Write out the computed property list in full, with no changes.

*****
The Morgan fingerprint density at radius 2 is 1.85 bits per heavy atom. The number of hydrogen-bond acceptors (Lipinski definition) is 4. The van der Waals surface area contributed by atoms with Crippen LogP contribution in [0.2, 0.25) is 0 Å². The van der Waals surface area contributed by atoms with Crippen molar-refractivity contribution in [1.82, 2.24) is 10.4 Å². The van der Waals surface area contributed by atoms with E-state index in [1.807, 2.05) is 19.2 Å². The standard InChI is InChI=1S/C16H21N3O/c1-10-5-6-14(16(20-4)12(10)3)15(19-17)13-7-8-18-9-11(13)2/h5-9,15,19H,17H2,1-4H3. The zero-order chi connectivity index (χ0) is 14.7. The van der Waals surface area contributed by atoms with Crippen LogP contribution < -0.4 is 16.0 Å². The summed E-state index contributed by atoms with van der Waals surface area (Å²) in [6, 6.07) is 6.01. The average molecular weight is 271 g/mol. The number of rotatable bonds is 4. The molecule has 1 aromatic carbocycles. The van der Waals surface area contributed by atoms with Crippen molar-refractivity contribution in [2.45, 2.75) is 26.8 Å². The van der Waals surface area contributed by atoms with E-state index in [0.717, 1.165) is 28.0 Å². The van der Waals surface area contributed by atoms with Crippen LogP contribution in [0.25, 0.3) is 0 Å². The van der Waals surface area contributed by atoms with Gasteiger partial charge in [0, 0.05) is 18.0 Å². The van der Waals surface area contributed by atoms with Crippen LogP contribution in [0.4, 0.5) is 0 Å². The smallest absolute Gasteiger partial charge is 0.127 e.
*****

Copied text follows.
The Morgan fingerprint density at radius 2 is 1.85 bits per heavy atom. The number of hydrogen-bond acceptors (Lipinski definition) is 4. The van der Waals surface area contributed by atoms with Crippen LogP contribution in [0.2, 0.25) is 0 Å². The van der Waals surface area contributed by atoms with Crippen molar-refractivity contribution in [1.82, 2.24) is 10.4 Å². The van der Waals surface area contributed by atoms with E-state index in [1.807, 2.05) is 19.2 Å². The standard InChI is InChI=1S/C16H21N3O/c1-10-5-6-14(16(20-4)12(10)3)15(19-17)13-7-8-18-9-11(13)2/h5-9,15,19H,17H2,1-4H3. The zero-order chi connectivity index (χ0) is 14.7. The van der Waals surface area contributed by atoms with Crippen LogP contribution < -0.4 is 16.0 Å². The summed E-state index contributed by atoms with van der Waals surface area (Å²) in [6, 6.07) is 6.01. The average molecular weight is 271 g/mol. The number of rotatable bonds is 4. The molecule has 1 aromatic carbocycles. The van der Waals surface area contributed by atoms with Crippen molar-refractivity contribution in [2.45, 2.75) is 26.8 Å². The van der Waals surface area contributed by atoms with E-state index in [0.717, 1.165) is 28.0 Å². The van der Waals surface area contributed by atoms with Crippen LogP contribution in [0.25, 0.3) is 0 Å². The van der Waals surface area contributed by atoms with Gasteiger partial charge in [0, 0.05) is 18.0 Å². The van der Waals surface area contributed by atoms with Crippen LogP contribution in [0.4, 0.5) is 0 Å². The smallest absolute Gasteiger partial charge is 0.127 e.